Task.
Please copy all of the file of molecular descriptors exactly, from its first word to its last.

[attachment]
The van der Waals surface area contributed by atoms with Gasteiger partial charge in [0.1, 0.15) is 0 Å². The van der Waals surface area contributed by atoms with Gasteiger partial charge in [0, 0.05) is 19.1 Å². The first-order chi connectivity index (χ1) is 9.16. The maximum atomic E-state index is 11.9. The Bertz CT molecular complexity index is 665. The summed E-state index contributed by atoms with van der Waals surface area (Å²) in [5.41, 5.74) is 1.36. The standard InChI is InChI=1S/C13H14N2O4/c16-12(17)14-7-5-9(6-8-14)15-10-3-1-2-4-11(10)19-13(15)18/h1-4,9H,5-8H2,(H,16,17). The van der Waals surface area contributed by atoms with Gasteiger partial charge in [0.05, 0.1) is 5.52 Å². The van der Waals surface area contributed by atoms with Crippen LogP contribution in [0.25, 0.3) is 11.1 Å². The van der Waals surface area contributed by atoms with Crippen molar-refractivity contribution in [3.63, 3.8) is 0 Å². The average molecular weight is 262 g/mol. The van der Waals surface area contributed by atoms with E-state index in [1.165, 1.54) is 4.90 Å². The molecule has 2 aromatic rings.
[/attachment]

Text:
The van der Waals surface area contributed by atoms with Gasteiger partial charge in [0.1, 0.15) is 0 Å². The van der Waals surface area contributed by atoms with Gasteiger partial charge in [0, 0.05) is 19.1 Å². The first-order chi connectivity index (χ1) is 9.16. The maximum atomic E-state index is 11.9. The Bertz CT molecular complexity index is 665. The summed E-state index contributed by atoms with van der Waals surface area (Å²) in [5.41, 5.74) is 1.36. The standard InChI is InChI=1S/C13H14N2O4/c16-12(17)14-7-5-9(6-8-14)15-10-3-1-2-4-11(10)19-13(15)18/h1-4,9H,5-8H2,(H,16,17). The van der Waals surface area contributed by atoms with Gasteiger partial charge in [0.05, 0.1) is 5.52 Å². The van der Waals surface area contributed by atoms with Crippen LogP contribution in [0.25, 0.3) is 11.1 Å². The van der Waals surface area contributed by atoms with Crippen molar-refractivity contribution in [3.63, 3.8) is 0 Å². The average molecular weight is 262 g/mol. The van der Waals surface area contributed by atoms with E-state index in [1.165, 1.54) is 4.90 Å². The molecule has 2 aromatic rings.